The film illustrates how coronavirus lingers in the air in spaces with no fresh air, and how the risk can be reduced significantly by regularly ventilating enclosed areas.
Research shows that being in a room with fresh air can reduce your risk of infection from particles by over 70%, as fresh air dilutes the particles.
As we spend more time indoors, experts are recommending that people either:
- Open windows for short, sharp bursts of 10 to 15 minutes regularly throughout the day
- Leave windows open a small amount continuously
Airing indoor spaces is particularly important when:
- People have visitors (when permitted) or tradespeople in their home, for example for construction or emergencies
- Someone from a support bubble is meeting with another household indoors
- A care worker is seeing a patient indoors
- Someone in the household has the virus, as this can help prevent transmission to other household members
Coronavirus is spread through the air by droplets and smaller particles (known as aerosols) that are exhaled from the nose and mouth of an infected person as they breathe, speak, or cough.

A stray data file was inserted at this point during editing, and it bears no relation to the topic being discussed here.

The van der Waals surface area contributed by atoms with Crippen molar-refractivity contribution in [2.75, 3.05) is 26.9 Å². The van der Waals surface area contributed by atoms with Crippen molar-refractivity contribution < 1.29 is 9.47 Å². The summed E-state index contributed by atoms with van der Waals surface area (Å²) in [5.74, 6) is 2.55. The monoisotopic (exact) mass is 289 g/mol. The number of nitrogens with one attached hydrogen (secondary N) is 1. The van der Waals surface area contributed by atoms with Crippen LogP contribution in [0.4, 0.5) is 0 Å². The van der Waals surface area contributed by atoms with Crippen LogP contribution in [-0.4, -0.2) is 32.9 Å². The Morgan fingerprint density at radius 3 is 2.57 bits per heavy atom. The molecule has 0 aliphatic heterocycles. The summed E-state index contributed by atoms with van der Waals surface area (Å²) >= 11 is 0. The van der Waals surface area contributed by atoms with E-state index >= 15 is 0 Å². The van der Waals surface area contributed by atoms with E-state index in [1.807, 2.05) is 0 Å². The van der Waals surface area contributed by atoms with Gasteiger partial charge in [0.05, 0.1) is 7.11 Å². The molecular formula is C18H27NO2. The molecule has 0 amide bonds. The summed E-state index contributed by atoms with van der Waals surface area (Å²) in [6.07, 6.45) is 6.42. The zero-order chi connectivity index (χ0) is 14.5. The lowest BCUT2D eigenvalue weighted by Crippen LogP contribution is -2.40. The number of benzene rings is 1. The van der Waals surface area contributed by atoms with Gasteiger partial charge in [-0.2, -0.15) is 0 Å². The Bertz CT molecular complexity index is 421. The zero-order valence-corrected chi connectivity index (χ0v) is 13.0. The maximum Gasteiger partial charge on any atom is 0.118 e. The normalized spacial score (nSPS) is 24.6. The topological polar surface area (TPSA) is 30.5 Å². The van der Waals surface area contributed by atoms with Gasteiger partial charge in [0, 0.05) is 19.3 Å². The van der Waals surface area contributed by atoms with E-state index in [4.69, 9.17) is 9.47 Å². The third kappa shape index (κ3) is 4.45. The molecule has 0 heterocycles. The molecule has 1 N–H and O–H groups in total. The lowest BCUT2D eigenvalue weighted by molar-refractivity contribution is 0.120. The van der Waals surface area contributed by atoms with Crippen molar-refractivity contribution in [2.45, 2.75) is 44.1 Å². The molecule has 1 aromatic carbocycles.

Being indoors, with no fresh air, the particles can remain suspended in the air for hours and build up over time.
GP Dr. Amir Khan, advises,
"You should let fresh air into your home when you have any visitors and just after they leave in case they are infected. Remember, opening windows alongside washing your hands, covering your face, and making space is also essential in reducing your risk of COVID-19.
Ventilation to provide fresh air in enclosed spaces is just as important as the other actions, so remember this as well as ‘Hands, Face, Space’. These are the most effective ways we can all control the spread of the virus.
Visit gov.uk/coronavirus for more information.